Last fall, six days after Israel signed a peace agreement with the Palestinian Authority, a Palestinian terrorist tried to blow up an Israeli school bus. Israeli Prime Minister Benjamin Netanyahu faulted Palestinian leader Yasser Arafat for failing to stop the bomber and, prodded by outraged Israeli hawks, began stalling the agreement to death. This week, two days after Arafat and Israel's new prime minister, Ehud Barak, signed another deal, terrorists struck again. This time, Israel's minister of justice vouched for Arafat's "commitment to fighting terror" and urged Israelis to stand with Arafat in "a coalition of sane people versus the opponents of peace."
The words coming out of the Middle East these days are as revolutionary as the deeds. Barak and his deputies are not merely changing Israel's policy toward the Palestinians. They are trying to redefine and reconfigure the whole conflict. Where Netanyahu saw a struggle between Israelis and Palestinians, Barak perceives a struggle between those who support the peace process and those who oppose it. In this configuration, Palestinian militants are allies not of the Palestinian Authority but of Israeli extremists, and terrorism against Israel is a reason for more collaboration with Arafat, not less.
Israeli hawks, invoking the old configuration, blamed this week's attacks on "the Palestinians" in general. They accused Barak of betraying Israel and demanded that he suspend the new agreement. But Barak's aides, while affirming that "no peace process shall prevail over the personal security of the people of Israel," rejected the premise that the former threatened the latter. They denied that peace talks were a "zero-sum game," and they dismissed the Israeli right's equation of terrorism with the Palestinian Authority. "We can't blame the Palestinian Authority every time there's a terror incident," argued Israeli Deputy Defense Minister Ephraim Sneh.
From Barak's perspective, the latest bombings were an attack not on Israel but on the peace process. "There are elements who are very determined to disrupt the process through terror and murder. We won't let them," Sneh vowed. "We cannot dance to the tune of Hamas and Islamic Jihad." Barak's minister of industry sketched a symbiotic relationship between Palestinian bombers and Israeli hawks, warning Israeli rightists to "refrain from the kind of fiery rhetoric they used in the past, which only encourages the terrorists." Conversely, Israel's chief of military intelligence suggested that the Palestinian Authority recognized terrorism as a threat to its interests. Barak and his aides proposed a "joint Israeli-Palestinian fist" against terrorism and reaffirmed that Israel's "Palestinian partners" were fulfilling their "commitment to fight against terrorist acts."
Palestinian and Israeli Arab officials reciprocated this spin, reiterating their "policy of zero tolerance for terror" and declaring the bombers their enemies. Arafat pointed out that his police had arrested numerous terrorist suspects and confiscated weapons. "Someone who sends a car bomb today is trying to destroy the hopes of the Palestinian people," a Palestinian official declared. One Arab member of Israel's parliament charged that the bombers sought "the collapse of the Palestinian Authority." Another asserted that Israeli Arabs and Jews shared a commitment to "the law and the democratic rules of the game. Whoever carried out [the bombings] is enemy number one of the Arab community."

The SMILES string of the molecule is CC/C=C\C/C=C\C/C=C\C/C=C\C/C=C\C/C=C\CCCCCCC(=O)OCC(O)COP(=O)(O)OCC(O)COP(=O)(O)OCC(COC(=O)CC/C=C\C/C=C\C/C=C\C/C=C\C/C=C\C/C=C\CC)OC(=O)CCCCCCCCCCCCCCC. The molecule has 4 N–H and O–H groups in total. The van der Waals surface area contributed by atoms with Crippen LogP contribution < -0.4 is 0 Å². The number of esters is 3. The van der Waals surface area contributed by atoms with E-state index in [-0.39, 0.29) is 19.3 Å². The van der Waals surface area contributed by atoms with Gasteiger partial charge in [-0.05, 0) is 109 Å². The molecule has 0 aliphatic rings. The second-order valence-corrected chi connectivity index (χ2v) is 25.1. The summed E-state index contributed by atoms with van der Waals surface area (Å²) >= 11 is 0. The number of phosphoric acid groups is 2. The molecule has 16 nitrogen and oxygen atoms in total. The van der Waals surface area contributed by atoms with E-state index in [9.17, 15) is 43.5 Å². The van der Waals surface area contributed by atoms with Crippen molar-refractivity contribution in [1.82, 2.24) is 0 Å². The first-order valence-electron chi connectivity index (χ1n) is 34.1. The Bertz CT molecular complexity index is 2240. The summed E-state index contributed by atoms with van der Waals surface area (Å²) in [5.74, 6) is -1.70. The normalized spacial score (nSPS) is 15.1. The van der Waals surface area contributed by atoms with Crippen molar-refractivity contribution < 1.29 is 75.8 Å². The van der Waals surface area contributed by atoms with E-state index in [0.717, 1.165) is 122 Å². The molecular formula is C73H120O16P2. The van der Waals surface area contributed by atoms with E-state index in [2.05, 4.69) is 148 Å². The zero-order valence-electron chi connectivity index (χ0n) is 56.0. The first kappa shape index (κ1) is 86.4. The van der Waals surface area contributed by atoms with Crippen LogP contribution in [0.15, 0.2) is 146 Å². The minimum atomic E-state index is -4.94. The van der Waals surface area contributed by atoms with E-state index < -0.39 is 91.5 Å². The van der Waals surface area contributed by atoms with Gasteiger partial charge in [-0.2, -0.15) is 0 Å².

Having defined the conflict this way, Palestinian officials suggested that Israel's best means of defeating terrorism was to cooperate with the Palestinian Authority. They accused the "enemies of peace" of staging attacks "aimed at destroying the entire peace process." "The answer to anyone who tries to undermine the peace process is that we are determined to continue," proclaimed senior Palestinian negotiator Saeb Erekat. "Palestinians and Israelis, Arabs--everyone in the region has paid so much in the absence of peace. It's time for reconciliation."
The new configuration is beginning to take hold in the Israeli media. "Barak, Arafat to cooperate in probe of bombings," announced Monday's Jerusalem Post. "Barak: Car bombs will not derail process," added Ha'aretz, juxtaposing Arafat with "anti-peace Palestinians." Op-ed writers cautioned against "a self-defeating freeze on the peace process," called Arafat a "partner" in the "fight against terrorism," and observed that "Israeli terrorists"--namely, mass-murderer Baruch Goldstein and assassin Yigal Amir--had staged attacks "aimed at halting the peace process." Borrowing the language of war, the Post called the latest bombings "the first test of [Barak's] resolve to march toward the final status agreement 'uninterrupted.' "
The American press, too, is adopting this pro-peace/anti-peace analysis of the conflict. "The explosions will give ammunition to Israel's right wing," predicted the Los Angeles Times. The New York Times reported that "terrorism" was once again challenging the "Israeli-Palestinian relationship." The Washington Post, inferring that the bombers sought "to sabotage Palestinian-Israeli peacemaking," stipulated, "Most Palestinians do not support terror attacks against Israel, which they regard as only impeding progress toward the tangible benefits of peace."
Framing is a transcendent art. It can serve petty advantage or profound reform. It can be used to achieve goals or to rethink them, to defeat enemies or to reassess them, to win wars or to stop them. "There is a war going on between the peace process and terror" in Israel and the Palestinian territories, political scientist Yaron Ezrhahi told the New York Times. The bombers "are fighting the peace process because they know it promises to kill terror once and for all." Is Ezrhahi Israeli or Palestinian? The Times didn't say. And if he's right, it doesn't matter.